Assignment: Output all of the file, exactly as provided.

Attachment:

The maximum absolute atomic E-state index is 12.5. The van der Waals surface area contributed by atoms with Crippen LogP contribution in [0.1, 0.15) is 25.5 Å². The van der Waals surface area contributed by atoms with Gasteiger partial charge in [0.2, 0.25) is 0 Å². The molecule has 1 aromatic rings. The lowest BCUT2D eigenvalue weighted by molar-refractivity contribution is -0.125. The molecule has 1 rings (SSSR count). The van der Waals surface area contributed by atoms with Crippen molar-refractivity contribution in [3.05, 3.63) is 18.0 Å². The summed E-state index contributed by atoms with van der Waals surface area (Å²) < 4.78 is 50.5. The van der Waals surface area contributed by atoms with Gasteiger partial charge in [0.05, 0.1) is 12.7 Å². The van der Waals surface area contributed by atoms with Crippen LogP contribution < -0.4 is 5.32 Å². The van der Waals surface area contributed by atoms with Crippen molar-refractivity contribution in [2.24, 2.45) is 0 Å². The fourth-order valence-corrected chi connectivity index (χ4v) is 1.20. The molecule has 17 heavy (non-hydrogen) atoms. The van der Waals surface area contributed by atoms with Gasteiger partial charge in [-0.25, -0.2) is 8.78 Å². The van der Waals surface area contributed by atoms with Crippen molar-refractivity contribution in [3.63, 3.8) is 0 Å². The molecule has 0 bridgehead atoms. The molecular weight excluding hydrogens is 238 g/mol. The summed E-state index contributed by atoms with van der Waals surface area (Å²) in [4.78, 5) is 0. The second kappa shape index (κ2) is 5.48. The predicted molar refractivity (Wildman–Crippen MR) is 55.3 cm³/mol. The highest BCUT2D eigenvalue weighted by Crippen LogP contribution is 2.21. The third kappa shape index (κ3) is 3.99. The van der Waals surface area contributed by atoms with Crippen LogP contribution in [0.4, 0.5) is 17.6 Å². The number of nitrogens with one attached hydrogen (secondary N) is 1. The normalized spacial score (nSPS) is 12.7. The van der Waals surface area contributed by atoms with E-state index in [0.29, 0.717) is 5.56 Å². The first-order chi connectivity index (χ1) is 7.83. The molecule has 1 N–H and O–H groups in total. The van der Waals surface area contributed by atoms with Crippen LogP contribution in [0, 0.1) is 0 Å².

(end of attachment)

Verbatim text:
The maximum absolute atomic E-state index is 12.5. The van der Waals surface area contributed by atoms with Crippen LogP contribution in [0.1, 0.15) is 25.5 Å². The van der Waals surface area contributed by atoms with Gasteiger partial charge in [0.2, 0.25) is 0 Å². The molecule has 1 aromatic rings. The lowest BCUT2D eigenvalue weighted by molar-refractivity contribution is -0.125. The molecule has 1 rings (SSSR count). The van der Waals surface area contributed by atoms with Crippen molar-refractivity contribution in [3.05, 3.63) is 18.0 Å². The summed E-state index contributed by atoms with van der Waals surface area (Å²) < 4.78 is 50.5. The van der Waals surface area contributed by atoms with Gasteiger partial charge in [0.05, 0.1) is 12.7 Å². The van der Waals surface area contributed by atoms with Crippen LogP contribution < -0.4 is 5.32 Å². The van der Waals surface area contributed by atoms with Crippen molar-refractivity contribution in [2.24, 2.45) is 0 Å². The fourth-order valence-corrected chi connectivity index (χ4v) is 1.20. The molecule has 17 heavy (non-hydrogen) atoms. The van der Waals surface area contributed by atoms with Gasteiger partial charge in [-0.25, -0.2) is 8.78 Å². The van der Waals surface area contributed by atoms with Crippen molar-refractivity contribution in [3.63, 3.8) is 0 Å². The molecule has 0 bridgehead atoms. The molecular weight excluding hydrogens is 238 g/mol. The summed E-state index contributed by atoms with van der Waals surface area (Å²) in [4.78, 5) is 0. The second kappa shape index (κ2) is 5.48. The predicted molar refractivity (Wildman–Crippen MR) is 55.3 cm³/mol. The highest BCUT2D eigenvalue weighted by Crippen LogP contribution is 2.21. The third kappa shape index (κ3) is 3.99. The van der Waals surface area contributed by atoms with Crippen LogP contribution in [0.4, 0.5) is 17.6 Å². The number of nitrogens with one attached hydrogen (secondary N) is 1. The normalized spacial score (nSPS) is 12.7. The van der Waals surface area contributed by atoms with E-state index in [0.29, 0.717) is 5.56 Å². The first-order chi connectivity index (χ1) is 7.83. The molecule has 1 N–H and O–H groups in total. The van der Waals surface area contributed by atoms with Crippen LogP contribution in [0, 0.1) is 0 Å².